Kidnapping for ransom and extortion by armed bandits on roads, in communities and in schools has become the most widespread, organised, monetised and fast-paced criminal activity in Nigeria.
For years, citizens of Nigeria have been exposed to the cruelty of banditry and terrorist operations with the epicentre in the northern region of the country. It has become so bad that our daily newspapers now bear traumatizing headlines of kidnappings, murders, hostile robberies and more, often. The region is getting weaker, the people are being displaced and traumatised as the future appears bleak and pallid.
From the abduction of 276 Chibok schoolgirls in 2014, by the Boko Haram terrorist group to the kidnapping of over 300 Kankara schoolboys in December 2020 by unknown gunmen, it is evident that the response of the Nigerian government towards kidnapping and banditry in various regions of the country is inept and nonchalant.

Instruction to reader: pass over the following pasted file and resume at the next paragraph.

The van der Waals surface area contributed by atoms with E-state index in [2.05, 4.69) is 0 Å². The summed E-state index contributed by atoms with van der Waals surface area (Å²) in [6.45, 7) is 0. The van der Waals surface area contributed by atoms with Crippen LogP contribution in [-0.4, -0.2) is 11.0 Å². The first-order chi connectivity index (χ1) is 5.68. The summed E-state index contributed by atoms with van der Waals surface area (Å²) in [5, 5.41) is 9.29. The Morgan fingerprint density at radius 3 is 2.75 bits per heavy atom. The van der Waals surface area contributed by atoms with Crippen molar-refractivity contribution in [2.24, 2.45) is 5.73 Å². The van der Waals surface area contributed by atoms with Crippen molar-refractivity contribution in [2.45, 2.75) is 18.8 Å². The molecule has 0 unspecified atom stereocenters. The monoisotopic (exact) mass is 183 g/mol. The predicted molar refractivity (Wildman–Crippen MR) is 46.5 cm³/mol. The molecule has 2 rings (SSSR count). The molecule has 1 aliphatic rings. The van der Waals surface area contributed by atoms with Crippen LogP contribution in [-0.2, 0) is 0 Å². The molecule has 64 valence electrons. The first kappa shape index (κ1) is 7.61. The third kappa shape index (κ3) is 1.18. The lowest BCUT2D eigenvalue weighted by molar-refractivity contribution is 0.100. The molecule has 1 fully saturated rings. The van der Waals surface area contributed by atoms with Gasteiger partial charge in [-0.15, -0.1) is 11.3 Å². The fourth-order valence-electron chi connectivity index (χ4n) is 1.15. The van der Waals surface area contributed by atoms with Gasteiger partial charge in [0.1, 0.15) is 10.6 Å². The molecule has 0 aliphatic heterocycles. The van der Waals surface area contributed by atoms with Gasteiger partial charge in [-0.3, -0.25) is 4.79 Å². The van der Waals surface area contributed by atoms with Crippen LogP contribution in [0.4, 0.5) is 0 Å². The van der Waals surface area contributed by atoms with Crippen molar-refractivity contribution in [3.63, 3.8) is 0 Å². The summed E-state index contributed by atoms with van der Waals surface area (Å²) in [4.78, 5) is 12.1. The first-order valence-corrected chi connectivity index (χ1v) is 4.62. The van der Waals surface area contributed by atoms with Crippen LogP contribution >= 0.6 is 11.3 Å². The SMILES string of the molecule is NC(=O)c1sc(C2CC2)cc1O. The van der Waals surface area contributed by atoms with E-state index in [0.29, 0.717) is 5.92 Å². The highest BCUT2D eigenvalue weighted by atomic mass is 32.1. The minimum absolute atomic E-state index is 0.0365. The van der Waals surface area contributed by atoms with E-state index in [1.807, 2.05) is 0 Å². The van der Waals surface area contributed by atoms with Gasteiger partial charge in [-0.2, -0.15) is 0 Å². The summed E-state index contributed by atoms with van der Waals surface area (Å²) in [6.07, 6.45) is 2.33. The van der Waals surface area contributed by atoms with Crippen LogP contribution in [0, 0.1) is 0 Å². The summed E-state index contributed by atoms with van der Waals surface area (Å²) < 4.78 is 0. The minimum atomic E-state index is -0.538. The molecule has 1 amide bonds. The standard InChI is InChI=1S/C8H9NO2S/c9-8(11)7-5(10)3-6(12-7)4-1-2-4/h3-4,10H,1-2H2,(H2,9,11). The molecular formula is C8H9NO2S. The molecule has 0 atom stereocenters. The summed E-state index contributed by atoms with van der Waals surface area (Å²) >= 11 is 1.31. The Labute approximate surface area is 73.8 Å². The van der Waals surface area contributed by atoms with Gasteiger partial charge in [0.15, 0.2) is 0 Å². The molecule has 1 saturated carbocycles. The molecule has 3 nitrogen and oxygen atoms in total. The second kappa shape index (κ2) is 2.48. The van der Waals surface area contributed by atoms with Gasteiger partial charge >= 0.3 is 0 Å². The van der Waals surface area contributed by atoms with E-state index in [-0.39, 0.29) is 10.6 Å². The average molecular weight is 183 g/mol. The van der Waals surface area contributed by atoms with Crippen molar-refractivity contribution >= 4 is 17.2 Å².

The goal of terrorist kidnappers in the past was to kill and maim their captives for benefiting from western education, but now kidnapping by the bandits is ransom-oriented and captives appear to be kept alive for the purpose of ransom negotiation.
Federal and State governments authorities constantly deny paying a ransom to secure the release of abductees, yet reports have shown that they often do so.
Government authorities have since resorted to paying ransoms to bandits and even promise rewards to repentant bandits when it is crystal clear that this will only promote the business of banditry. One begins to wonder just how rotten the nation’s security has become.
A governor in the north, Bello Matawale, was reportedly promised repentant bandits houses, money and cars in the past and recently hosted the mastermind of the kidnap of 300 Kankara school boys and members of his gang at the Zamfara state government house with promises to improve the quality of their living.
Families have testified to paying a ransom to kidnappers in exchange for their kidnapped relatives.
Kidnapping, insecurity and banditry are on the rise in the country and could be regarded as endemic to north-western Nigeria. Security has deteriorated badly and the value of life has equally depreciated in the country.
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